Political parties are one of the core institutions of democracy. But in democracies around the world, there is growing evidence of low or declining public confidence in parties. But are they in decline, or are they simply changing their forms and functions?
Charges that Prime Minister Narendra Modi and his party threaten liberal-democratic safeguards are best understood as the overheated reaction of an insular elite that is still struggling to come to terms with its democratic displacement from power.
In the world’s largest democracy, liberalism is in retreat, as evidenced by a pattern of assaults on minorities, press freedom, and the independence of key cultural and intellectual institutions.
The triumph of far-right populist Jair Bolsonaro in Brazil’s October 2018 presidential election was made possible by a series of economic, social, and political crises that have shaken Brazilian democracy.
Long hailed as one of the region’s most vigorous democracies, this small Central American country has seen voters swing massively toward newcomers and away from the two traditionally dominant parties.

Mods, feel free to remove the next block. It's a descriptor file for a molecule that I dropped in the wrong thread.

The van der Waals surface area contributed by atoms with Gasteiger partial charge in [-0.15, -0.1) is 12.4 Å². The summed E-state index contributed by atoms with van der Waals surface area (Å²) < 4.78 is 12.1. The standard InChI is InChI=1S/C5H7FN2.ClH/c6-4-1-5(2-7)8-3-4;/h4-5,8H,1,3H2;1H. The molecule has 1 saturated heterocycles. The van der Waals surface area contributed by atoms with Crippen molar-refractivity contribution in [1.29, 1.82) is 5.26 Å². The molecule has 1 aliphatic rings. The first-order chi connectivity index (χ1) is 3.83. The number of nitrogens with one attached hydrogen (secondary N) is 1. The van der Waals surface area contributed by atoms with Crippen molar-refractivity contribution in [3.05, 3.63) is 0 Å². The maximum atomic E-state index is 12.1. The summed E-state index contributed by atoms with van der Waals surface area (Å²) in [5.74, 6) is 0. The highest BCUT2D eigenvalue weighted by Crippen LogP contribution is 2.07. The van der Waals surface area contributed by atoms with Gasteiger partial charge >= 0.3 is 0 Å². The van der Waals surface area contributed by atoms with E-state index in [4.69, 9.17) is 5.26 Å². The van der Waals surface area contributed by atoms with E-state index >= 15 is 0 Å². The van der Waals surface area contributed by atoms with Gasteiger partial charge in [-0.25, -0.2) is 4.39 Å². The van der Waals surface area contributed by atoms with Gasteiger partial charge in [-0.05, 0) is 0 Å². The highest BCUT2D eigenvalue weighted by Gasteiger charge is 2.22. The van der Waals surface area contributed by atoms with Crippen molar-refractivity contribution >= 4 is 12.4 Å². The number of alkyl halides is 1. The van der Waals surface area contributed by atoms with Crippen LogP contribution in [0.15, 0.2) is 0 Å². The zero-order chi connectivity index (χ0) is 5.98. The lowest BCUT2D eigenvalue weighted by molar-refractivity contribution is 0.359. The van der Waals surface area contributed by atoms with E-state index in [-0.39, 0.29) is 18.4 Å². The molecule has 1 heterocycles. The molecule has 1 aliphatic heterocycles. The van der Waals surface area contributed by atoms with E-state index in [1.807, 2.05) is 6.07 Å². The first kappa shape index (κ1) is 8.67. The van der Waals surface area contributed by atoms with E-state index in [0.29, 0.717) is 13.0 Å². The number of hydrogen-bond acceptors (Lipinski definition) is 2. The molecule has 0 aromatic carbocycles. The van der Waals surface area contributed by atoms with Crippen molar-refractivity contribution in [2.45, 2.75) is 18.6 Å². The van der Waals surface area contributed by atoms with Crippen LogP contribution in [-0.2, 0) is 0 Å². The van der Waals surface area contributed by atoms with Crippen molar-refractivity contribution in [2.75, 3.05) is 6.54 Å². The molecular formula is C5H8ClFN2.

AMLO’s sweeping victory in Mexico’s 2018 elections could point to a long-term dealignment of the country’s party system, but it is more likely that a less radical process of partisan recomposition will take place.
Democracy is enduring in Latin America, but it cannot be said to be prospering. Illiberalism and polarization are rising. Yet core democratic institutions remain firmly in place, and therein lies hope.
A disconnect between Bolivia’s old party system and the country’s deeper social-cleavage structure led to a massive shift in politics there. What lessons might be drawn for other nations?
Less than two years after an extremely close presidential election, the supporters of Keiko Fujimori took advantage of a corruption scandal to cut short the presidency of Pedro Pablo Kuczynski.
Colombian voters turned against the architects of the peace accord ending the country’s decades-old internal war, while giving the presidency to a lieutenant of ex-president Uribe, the agreement’s leading opponent.